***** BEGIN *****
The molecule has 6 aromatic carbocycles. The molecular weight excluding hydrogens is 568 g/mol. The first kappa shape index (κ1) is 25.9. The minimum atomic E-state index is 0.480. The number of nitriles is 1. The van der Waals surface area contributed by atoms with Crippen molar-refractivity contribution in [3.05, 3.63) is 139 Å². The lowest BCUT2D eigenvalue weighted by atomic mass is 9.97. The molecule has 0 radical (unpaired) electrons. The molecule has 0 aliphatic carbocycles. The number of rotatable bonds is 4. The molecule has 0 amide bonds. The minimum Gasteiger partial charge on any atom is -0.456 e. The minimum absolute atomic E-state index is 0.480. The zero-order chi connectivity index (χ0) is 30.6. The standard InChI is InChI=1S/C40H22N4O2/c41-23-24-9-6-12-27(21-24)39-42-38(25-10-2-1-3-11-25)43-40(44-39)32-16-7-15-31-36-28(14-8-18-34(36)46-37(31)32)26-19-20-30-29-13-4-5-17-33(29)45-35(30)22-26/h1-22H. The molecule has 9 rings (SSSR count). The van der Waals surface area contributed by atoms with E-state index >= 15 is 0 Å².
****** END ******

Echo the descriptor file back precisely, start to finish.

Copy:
The molecule has 6 aromatic carbocycles. The molecular weight excluding hydrogens is 568 g/mol. The first kappa shape index (κ1) is 25.9. The minimum atomic E-state index is 0.480. The number of nitriles is 1. The van der Waals surface area contributed by atoms with Crippen molar-refractivity contribution in [3.05, 3.63) is 139 Å². The lowest BCUT2D eigenvalue weighted by atomic mass is 9.97. The molecule has 0 radical (unpaired) electrons. The molecule has 0 aliphatic carbocycles. The number of rotatable bonds is 4. The molecule has 0 amide bonds. The minimum Gasteiger partial charge on any atom is -0.456 e. The minimum absolute atomic E-state index is 0.480. The zero-order chi connectivity index (χ0) is 30.6. The standard InChI is InChI=1S/C40H22N4O2/c41-23-24-9-6-12-27(21-24)39-42-38(25-10-2-1-3-11-25)43-40(44-39)32-16-7-15-31-36-28(14-8-18-34(36)46-37(31)32)26-19-20-30-29-13-4-5-17-33(29)45-35(30)22-26/h1-22H. The molecule has 9 rings (SSSR count). The van der Waals surface area contributed by atoms with E-state index >= 15 is 0 Å².